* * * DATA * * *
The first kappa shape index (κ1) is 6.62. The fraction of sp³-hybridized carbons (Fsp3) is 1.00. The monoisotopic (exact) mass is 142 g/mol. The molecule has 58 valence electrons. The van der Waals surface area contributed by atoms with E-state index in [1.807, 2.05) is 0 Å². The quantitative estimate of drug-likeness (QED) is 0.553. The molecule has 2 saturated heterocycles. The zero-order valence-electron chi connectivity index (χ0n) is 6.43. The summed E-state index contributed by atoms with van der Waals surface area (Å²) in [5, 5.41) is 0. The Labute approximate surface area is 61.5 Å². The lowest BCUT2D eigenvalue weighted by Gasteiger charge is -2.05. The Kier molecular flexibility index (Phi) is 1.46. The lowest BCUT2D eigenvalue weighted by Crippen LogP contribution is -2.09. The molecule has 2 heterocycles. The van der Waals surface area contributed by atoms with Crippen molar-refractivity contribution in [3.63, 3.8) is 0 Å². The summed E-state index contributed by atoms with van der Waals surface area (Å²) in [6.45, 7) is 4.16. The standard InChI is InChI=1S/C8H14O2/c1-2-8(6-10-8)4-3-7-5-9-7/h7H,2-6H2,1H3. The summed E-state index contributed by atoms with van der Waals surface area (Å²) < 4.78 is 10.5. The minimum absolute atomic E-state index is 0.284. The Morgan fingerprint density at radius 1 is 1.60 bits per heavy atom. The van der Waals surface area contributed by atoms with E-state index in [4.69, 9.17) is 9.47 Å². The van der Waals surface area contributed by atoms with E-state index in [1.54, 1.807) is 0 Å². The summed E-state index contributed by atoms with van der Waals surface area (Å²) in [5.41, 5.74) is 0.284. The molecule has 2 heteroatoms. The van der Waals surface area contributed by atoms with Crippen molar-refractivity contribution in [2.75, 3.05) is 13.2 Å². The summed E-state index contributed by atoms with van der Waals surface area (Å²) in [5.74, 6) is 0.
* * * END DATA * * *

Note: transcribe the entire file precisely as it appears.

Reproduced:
The first kappa shape index (κ1) is 6.62. The fraction of sp³-hybridized carbons (Fsp3) is 1.00. The monoisotopic (exact) mass is 142 g/mol. The molecule has 58 valence electrons. The van der Waals surface area contributed by atoms with E-state index in [1.807, 2.05) is 0 Å². The quantitative estimate of drug-likeness (QED) is 0.553. The molecule has 2 saturated heterocycles. The zero-order valence-electron chi connectivity index (χ0n) is 6.43. The summed E-state index contributed by atoms with van der Waals surface area (Å²) in [5, 5.41) is 0. The Labute approximate surface area is 61.5 Å². The lowest BCUT2D eigenvalue weighted by Gasteiger charge is -2.05. The Kier molecular flexibility index (Phi) is 1.46. The lowest BCUT2D eigenvalue weighted by Crippen LogP contribution is -2.09. The molecule has 2 heterocycles. The van der Waals surface area contributed by atoms with Crippen molar-refractivity contribution in [3.63, 3.8) is 0 Å². The summed E-state index contributed by atoms with van der Waals surface area (Å²) in [6.45, 7) is 4.16. The standard InChI is InChI=1S/C8H14O2/c1-2-8(6-10-8)4-3-7-5-9-7/h7H,2-6H2,1H3. The summed E-state index contributed by atoms with van der Waals surface area (Å²) < 4.78 is 10.5. The minimum absolute atomic E-state index is 0.284. The Morgan fingerprint density at radius 1 is 1.60 bits per heavy atom. The van der Waals surface area contributed by atoms with E-state index in [4.69, 9.17) is 9.47 Å². The van der Waals surface area contributed by atoms with E-state index in [1.54, 1.807) is 0 Å². The summed E-state index contributed by atoms with van der Waals surface area (Å²) in [5.41, 5.74) is 0.284. The molecule has 2 heteroatoms. The van der Waals surface area contributed by atoms with Crippen molar-refractivity contribution in [2.75, 3.05) is 13.2 Å². The summed E-state index contributed by atoms with van der Waals surface area (Å²) in [5.74, 6) is 0.